Every once in a while, a song begins with an opening line that stops you in your tracks either for its sheer poetic power (see: Bob Dylan’s “Visions of Johanna”) or shocking candor (see: Beyoncé’s “Rocket”) — and Jonathan Tyler’s “To Love Is to Fly,” a duet with Nikki Lane off of his forthcoming LP, Holy Smokes, is a little bit of both.
“Let’s get wasted and do some cocaine/burn up some bridges, forget our names,” he sings on the track written in Nashville with Ruston Kelly and Angel Snow. It’s a meditation on the most reckless sort of love, where sparks of hope and endless adoration lie underneath a cloud of lies, destruction and temptation.
“I’d been going through some recovery stuff, trying to be sober, and it struck a chord for me,” Tyler tells Rolling Stone Country. “A lot of my relationships have been dysfunctional, often choosing someone that doesn’t bring out the best in me. But even in those dark relationships, there is still some beauty and some light at the core, and that’s what I was trying to get across. Everyone is human, and we all have our struggles.”
It’s even more emblematic of the past five years of Tyler’s life, where he fought to dig out of a major label deal and find his voice again, when round after round of songs were rejected – sometimes, that destructive relationship was with no one but himself, as he looked for his own brand of redemption. That came via the support of his new label, Thirty Tigers, which will be releasing Holy Smokes on August 7th (though he recorded his last LP, Pardon Me, in 2010 as Jonathan Tyler and the Northern Lights, a legal snafu forced him to ditch the latter part of the band name).
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The new album plunges deep into Tyler’s ability to conjure an oozing, brooding take on Americana full of dirty riffs and distortion; spinning pedal steel into atmospheric wisps of smoke on songs like “To Love Is to Fly,” mixing in strokes of Seventies southern rock on others, like the first single “Honey Pie,” that sounds like a Creedence Clearwater lick wrapped in Lou Reed’s leather jacket.
Based in Dallas, Tyler laced an intentional nod to a famous fellow Texan through “To Love Is to Fly”: legendary cult musician Townes Van Zandt, and his song “To Live Is to Fly.” Tyler had played another Van Zandt song, “Pancho and Lefty,” on tour with Butch Walker earlier this year; he was often surprised by how many people only knew the song from its Willie Nelson and Merle Haggard version. He could relate, a little, to the idea of the elegantly unsung hero.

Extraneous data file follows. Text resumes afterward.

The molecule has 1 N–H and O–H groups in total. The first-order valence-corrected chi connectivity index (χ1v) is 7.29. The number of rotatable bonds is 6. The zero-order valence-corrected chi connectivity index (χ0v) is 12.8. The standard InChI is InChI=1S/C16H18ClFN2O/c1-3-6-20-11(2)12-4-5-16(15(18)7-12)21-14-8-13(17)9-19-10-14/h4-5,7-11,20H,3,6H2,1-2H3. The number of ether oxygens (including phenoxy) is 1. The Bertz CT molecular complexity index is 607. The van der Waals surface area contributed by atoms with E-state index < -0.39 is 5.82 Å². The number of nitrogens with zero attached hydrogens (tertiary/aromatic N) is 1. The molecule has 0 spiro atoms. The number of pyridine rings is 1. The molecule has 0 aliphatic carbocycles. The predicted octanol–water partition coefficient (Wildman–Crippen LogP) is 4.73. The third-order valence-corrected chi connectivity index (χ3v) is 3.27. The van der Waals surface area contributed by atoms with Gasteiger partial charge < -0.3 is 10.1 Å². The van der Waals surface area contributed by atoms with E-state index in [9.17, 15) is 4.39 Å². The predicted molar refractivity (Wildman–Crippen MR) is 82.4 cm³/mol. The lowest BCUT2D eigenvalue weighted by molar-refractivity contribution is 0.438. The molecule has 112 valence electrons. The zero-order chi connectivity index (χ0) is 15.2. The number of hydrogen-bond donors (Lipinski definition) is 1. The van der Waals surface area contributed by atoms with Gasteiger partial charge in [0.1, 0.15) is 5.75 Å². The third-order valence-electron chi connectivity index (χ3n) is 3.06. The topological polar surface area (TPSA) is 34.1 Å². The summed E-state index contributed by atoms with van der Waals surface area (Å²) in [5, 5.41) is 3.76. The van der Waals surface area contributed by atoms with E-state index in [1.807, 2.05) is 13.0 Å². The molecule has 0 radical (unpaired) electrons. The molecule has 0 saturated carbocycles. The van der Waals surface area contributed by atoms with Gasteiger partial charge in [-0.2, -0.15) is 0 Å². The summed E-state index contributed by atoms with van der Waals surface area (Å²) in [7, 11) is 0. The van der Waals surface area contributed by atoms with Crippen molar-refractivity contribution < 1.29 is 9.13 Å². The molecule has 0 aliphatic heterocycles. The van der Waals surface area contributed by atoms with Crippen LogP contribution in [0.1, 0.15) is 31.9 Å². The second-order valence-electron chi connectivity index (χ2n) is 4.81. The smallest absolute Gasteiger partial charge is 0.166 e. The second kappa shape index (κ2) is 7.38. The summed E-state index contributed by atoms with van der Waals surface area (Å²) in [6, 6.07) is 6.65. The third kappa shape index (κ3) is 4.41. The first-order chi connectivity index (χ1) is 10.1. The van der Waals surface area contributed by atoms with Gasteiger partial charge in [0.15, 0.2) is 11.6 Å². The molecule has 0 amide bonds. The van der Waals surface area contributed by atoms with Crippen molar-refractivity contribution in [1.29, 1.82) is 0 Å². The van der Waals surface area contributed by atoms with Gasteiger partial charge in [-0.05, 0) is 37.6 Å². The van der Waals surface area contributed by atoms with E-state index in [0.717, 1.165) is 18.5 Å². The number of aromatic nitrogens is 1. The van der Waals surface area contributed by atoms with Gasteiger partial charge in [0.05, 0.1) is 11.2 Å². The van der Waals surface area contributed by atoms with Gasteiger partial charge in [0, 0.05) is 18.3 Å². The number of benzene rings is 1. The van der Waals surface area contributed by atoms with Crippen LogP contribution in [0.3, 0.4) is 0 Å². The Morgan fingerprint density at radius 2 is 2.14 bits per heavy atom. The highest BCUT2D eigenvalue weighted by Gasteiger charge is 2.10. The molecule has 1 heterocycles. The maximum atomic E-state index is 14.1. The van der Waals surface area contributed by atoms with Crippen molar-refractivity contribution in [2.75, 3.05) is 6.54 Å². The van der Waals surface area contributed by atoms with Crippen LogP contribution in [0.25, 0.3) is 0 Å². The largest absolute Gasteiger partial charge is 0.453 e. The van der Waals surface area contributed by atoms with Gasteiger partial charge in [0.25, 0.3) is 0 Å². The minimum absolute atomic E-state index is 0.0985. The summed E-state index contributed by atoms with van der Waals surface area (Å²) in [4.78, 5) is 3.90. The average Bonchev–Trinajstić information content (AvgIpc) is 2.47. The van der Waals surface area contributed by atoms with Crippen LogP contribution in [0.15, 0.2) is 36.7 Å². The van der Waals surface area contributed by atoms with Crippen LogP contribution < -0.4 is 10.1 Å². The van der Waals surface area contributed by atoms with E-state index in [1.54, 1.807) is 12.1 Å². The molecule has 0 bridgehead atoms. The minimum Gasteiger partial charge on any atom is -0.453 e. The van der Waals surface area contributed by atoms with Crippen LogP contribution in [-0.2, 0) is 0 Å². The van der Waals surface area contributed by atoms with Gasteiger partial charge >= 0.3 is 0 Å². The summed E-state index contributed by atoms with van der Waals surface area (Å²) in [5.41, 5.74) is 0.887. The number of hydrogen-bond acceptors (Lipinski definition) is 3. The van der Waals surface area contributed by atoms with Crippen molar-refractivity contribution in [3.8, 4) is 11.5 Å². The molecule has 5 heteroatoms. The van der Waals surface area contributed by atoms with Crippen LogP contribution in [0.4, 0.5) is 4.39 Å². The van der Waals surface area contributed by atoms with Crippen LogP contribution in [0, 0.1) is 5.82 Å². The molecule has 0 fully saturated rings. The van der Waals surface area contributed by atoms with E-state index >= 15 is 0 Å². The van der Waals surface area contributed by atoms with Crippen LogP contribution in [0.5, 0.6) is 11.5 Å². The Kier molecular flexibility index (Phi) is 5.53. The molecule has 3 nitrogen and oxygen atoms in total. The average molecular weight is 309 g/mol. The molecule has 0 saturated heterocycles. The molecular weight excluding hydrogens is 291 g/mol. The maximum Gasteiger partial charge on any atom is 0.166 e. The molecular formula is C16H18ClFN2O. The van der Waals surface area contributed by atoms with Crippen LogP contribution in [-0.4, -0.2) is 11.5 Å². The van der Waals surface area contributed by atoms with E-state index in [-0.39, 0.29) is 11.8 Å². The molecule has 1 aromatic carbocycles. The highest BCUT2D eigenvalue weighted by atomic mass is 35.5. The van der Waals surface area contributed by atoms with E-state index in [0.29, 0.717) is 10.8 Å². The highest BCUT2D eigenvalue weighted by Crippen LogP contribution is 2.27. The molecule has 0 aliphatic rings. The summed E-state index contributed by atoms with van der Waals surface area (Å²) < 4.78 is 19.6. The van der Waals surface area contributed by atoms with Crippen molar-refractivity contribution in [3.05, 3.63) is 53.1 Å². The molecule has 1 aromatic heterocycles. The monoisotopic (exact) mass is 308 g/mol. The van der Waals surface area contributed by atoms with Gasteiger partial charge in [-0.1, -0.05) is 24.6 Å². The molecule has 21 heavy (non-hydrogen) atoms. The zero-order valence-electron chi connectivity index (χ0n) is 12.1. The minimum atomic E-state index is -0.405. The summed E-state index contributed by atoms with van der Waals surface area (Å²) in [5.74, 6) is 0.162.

“The character in the song is in the Townes Van Zandt vein,” Tyler says of the singer, who often led his life with one hand on the bottle and one foot on the gas, until his passing at the young age of 52 in 1997. “So I thought, let’s pay tribute to Townes, through something that is a little bit inspired by him. If I’m going to play off of someone, I’m OK with it being Townes Van Zandt.”
For the song’s female voice, Tyler recruited friend and frequent tour-mate Lane, whose twangy rasp adds just enough danger to lines like, “We’ll pull the trigger/go out with a bang.” She was the first and only person Tyler envisioned to sing those lyrics. “She has a character and a realness to her voice,” he says. “She can make it believable.” The two brought along a camera to capture some behind-the-scenes footage as they discussed the making of the song and played it live; watch it below.
“It’s the only love song on the album,” Tyler says about “To Love Is to Fly. “It’s about trying to catch beauty in a dark place.” The same thing could be said about the last five years of his life, and the album born in those slivers of light.